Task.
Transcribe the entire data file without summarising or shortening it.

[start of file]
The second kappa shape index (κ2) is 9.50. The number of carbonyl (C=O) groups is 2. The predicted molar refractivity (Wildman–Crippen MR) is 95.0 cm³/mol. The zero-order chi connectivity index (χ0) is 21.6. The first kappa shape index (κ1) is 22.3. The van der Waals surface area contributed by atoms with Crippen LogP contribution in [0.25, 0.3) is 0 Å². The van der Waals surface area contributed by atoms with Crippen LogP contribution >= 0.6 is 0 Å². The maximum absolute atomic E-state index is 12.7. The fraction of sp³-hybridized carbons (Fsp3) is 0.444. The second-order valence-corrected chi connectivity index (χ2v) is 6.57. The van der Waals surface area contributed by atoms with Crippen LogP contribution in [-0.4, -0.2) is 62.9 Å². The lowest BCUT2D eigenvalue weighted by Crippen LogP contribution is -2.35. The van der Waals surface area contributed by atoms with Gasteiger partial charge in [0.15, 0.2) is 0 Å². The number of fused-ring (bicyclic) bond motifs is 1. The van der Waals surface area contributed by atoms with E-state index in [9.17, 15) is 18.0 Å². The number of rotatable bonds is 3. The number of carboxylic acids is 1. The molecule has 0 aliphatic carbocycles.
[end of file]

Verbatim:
The second kappa shape index (κ2) is 9.50. The number of carbonyl (C=O) groups is 2. The predicted molar refractivity (Wildman–Crippen MR) is 95.0 cm³/mol. The zero-order chi connectivity index (χ0) is 21.6. The first kappa shape index (κ1) is 22.3. The van der Waals surface area contributed by atoms with Crippen LogP contribution in [0.25, 0.3) is 0 Å². The van der Waals surface area contributed by atoms with Crippen LogP contribution >= 0.6 is 0 Å². The maximum absolute atomic E-state index is 12.7. The fraction of sp³-hybridized carbons (Fsp3) is 0.444. The second-order valence-corrected chi connectivity index (χ2v) is 6.57. The van der Waals surface area contributed by atoms with Crippen LogP contribution in [-0.4, -0.2) is 62.9 Å². The lowest BCUT2D eigenvalue weighted by Crippen LogP contribution is -2.35. The van der Waals surface area contributed by atoms with Gasteiger partial charge in [0.15, 0.2) is 0 Å². The number of fused-ring (bicyclic) bond motifs is 1. The van der Waals surface area contributed by atoms with E-state index in [9.17, 15) is 18.0 Å². The number of rotatable bonds is 3. The number of carboxylic acids is 1. The molecule has 0 aliphatic carbocycles.